When someone you love is struggling with drugs or alcohol, the situation can be stressful and paralyzing. In some cases, family and friends opt to ignore the problem in hopes that it’s not as severe as it might seem. They may even insist that their loved one:
“…is just dealing with stress.”
“…is just going through a temporary thing.”
“…can control it; (s)he still functions at work.”
“…only really drinks when (s)he is in social environments like parties.”
Denial isn’t helpful for your loved one or yourself. In fact, it can put the person with the addiction at greater risk. And, for Christians who know someone struggling with addiction, there are even more reasons to speak up. The Bible tells us that we shouldn’t sit back and allow our brothers and sisters to get caught up in sin.
Don’t Let Your Loved One Struggle Alone
Brothers and sisters, if someone is (guilty of) sin, you who live by the Spirit should restore that person gently. But watch yourselves, or you also may be tempted. Carry each other’s burdens, and in this way, you will fulfill the law of Christ.
Enjoying a beer with friends isn’t a sin. Addiction itself isn’t even a sin, and neither is struggling with drugs or alcohol. However, turning away from the life God provided in favor of drugs or alcohol can be a sin. After all, when people struggle with addiction, they often make feeding it their top priority. And, as the Bible states, creating an idol out of something other than God is a sin. And so are the actions that many people might take to seek or use their drugs of choice.
So, by standing aside— whether out of denial or discomfort— Christian friends and family let their addicted loved ones remain in sin. This closes the door to the person’s restoration in the Spirit and the potential return to Christ.
The Matthew 18 Confrontation
The Bible is very clear about the difference between confrontation about sin and judgment of others. For Christians, this means two fundamental methods of approach. On the one hand, you should tread carefully when approaching someone who is not Christian when he or she is struggling with drugs or alcohol. On the other hand, you should be just as cautious when confronting a fellow Christian about his or her addiction. If you need guidance on how to address the issue, Matthew 18 provides a good example of talking to a loved one who about substance abuse.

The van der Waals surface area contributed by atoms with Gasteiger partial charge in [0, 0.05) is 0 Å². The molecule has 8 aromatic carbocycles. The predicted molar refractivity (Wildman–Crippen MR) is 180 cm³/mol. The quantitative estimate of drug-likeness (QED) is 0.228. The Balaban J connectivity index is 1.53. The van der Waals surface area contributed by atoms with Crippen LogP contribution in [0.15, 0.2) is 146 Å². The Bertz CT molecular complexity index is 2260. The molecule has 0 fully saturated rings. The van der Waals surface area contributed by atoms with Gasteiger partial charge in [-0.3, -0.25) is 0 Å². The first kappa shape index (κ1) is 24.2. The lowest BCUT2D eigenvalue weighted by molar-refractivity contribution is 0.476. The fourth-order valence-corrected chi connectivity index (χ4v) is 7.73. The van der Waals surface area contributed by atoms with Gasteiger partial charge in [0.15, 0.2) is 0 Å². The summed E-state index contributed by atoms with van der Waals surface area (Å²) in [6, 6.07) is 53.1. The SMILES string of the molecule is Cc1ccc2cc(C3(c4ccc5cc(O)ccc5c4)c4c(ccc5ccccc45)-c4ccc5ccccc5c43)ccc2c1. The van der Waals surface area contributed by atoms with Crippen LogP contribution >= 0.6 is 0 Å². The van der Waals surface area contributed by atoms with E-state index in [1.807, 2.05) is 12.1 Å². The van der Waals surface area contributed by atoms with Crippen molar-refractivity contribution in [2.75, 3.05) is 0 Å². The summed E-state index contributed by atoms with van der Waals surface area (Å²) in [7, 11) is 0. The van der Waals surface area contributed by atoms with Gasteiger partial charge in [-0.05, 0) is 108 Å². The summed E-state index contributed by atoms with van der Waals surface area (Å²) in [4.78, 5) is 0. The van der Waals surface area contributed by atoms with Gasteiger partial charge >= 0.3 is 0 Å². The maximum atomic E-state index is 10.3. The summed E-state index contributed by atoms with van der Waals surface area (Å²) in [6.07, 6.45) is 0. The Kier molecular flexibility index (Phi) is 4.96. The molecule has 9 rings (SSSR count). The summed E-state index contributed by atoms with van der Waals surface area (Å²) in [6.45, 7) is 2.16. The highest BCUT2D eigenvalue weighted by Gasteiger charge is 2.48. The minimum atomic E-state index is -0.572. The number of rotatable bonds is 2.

In Matthew 18:15-17, Jesus talks about people who sin against each other in the church, but the advice is also applicable to those struggling with drugs or alcohol as well. In his speech, Jesus gives a sort of technical manual to follow in cases of confronting sin. First, he says, go to the person in private to discuss the matter. If you know someone struggling with drugs or alcohol, and you have reason to fear his or her safety, then plan ahead before the confrontation. Consider what you want to say, and how to say it. Come from a place of love and concern, not judgment.
If meeting privately does not work, Jesus says to return to the person with a few more trustworthy people. You may want to enlist the help of other loved ones, your church community, or a medical/mental health professional. In cases where a loved one is struggling with drugs or alcohol, this confrontation may come in the form of intervention. The most important thing is that friends and family reach out together in love. The more people showing support, the more likely your loved one will be open to getting help.
Finally, if all else fails, Jesus says to bring the matter to the entire church. It’s important to remember, however, that he was addressing an issue within the church. So, when dealing with a loved one who is struggling with drugs or alcohol, a more appropriate step might be seeking professional help for the intervention. This may be especially necessary if your loved one is also struggling with mental health issues.
Growing Spiritually Together
Approaching a loved one about addiction should never involve judgment. Instead, it should be a process by which you grow spiritually together. Ephesians 4:15 says, “. . . speaking the truth in love, we will grow to become in every respect the mature body of him who is the head, that is, Christ.”
So, before you approach a loved one you believe is struggling with drugs or alcohol, prepare yourself. Reach out for guidance through prayer and spend time with Christ. Ask God for advice on the matter so that you can handle yourself with grace and speak the truth in a firm but loving way. By showing your loved one that you care and that you are not here to judge, even if you can’t understand what he or she is going through, you will increase your chances of being heard.
If you aren’t sure how to approach a loved one struggling with drugs or alcohol— or if your friend or family member is ready to learn about treatment options— call The Road to Freedom at (844) 402-3605 for more information.